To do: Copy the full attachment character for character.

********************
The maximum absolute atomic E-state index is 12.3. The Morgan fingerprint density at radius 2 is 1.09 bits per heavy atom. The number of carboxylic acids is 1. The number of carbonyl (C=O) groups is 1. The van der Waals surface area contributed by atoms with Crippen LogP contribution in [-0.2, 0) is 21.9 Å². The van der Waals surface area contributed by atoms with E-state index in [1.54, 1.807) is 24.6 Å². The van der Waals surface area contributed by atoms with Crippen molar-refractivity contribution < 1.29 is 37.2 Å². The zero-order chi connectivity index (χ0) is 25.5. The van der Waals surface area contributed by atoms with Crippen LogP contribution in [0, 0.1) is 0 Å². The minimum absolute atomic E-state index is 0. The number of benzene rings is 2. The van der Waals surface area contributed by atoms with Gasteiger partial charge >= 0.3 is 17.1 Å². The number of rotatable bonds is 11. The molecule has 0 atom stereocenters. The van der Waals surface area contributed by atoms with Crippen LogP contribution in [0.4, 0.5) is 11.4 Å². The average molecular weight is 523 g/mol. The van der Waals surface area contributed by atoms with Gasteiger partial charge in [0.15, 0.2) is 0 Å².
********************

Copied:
The maximum absolute atomic E-state index is 12.3. The Morgan fingerprint density at radius 2 is 1.09 bits per heavy atom. The number of carboxylic acids is 1. The number of carbonyl (C=O) groups is 1. The van der Waals surface area contributed by atoms with Crippen LogP contribution in [-0.2, 0) is 21.9 Å². The van der Waals surface area contributed by atoms with E-state index in [1.54, 1.807) is 24.6 Å². The van der Waals surface area contributed by atoms with Crippen molar-refractivity contribution < 1.29 is 37.2 Å². The zero-order chi connectivity index (χ0) is 25.5. The van der Waals surface area contributed by atoms with Crippen LogP contribution in [0, 0.1) is 0 Å². The minimum absolute atomic E-state index is 0. The number of benzene rings is 2. The van der Waals surface area contributed by atoms with Gasteiger partial charge >= 0.3 is 17.1 Å². The number of rotatable bonds is 11. The molecule has 0 atom stereocenters. The van der Waals surface area contributed by atoms with Crippen LogP contribution in [0.4, 0.5) is 11.4 Å². The average molecular weight is 523 g/mol. The van der Waals surface area contributed by atoms with Gasteiger partial charge in [0.15, 0.2) is 0 Å².